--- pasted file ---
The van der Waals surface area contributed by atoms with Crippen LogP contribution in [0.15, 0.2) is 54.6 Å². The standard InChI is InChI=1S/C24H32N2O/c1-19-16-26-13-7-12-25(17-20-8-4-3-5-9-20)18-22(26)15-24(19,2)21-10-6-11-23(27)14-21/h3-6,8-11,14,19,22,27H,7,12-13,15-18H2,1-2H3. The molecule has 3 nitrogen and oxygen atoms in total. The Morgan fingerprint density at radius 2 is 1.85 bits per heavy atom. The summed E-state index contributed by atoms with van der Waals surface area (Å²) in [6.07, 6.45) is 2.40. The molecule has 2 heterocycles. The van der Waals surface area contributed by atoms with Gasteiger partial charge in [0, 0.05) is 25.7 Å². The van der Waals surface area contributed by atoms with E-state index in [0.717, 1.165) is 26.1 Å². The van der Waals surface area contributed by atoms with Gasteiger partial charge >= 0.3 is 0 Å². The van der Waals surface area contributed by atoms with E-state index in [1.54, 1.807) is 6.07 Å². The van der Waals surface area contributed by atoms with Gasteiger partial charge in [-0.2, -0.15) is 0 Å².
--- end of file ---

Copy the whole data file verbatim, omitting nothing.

The van der Waals surface area contributed by atoms with Crippen LogP contribution in [0.15, 0.2) is 54.6 Å². The standard InChI is InChI=1S/C24H32N2O/c1-19-16-26-13-7-12-25(17-20-8-4-3-5-9-20)18-22(26)15-24(19,2)21-10-6-11-23(27)14-21/h3-6,8-11,14,19,22,27H,7,12-13,15-18H2,1-2H3. The molecule has 3 nitrogen and oxygen atoms in total. The Morgan fingerprint density at radius 2 is 1.85 bits per heavy atom. The summed E-state index contributed by atoms with van der Waals surface area (Å²) in [6.07, 6.45) is 2.40. The molecule has 2 heterocycles. The van der Waals surface area contributed by atoms with Gasteiger partial charge in [0, 0.05) is 25.7 Å². The van der Waals surface area contributed by atoms with E-state index in [0.717, 1.165) is 26.1 Å². The van der Waals surface area contributed by atoms with Gasteiger partial charge >= 0.3 is 0 Å². The van der Waals surface area contributed by atoms with E-state index in [1.54, 1.807) is 6.07 Å². The van der Waals surface area contributed by atoms with Gasteiger partial charge in [-0.2, -0.15) is 0 Å².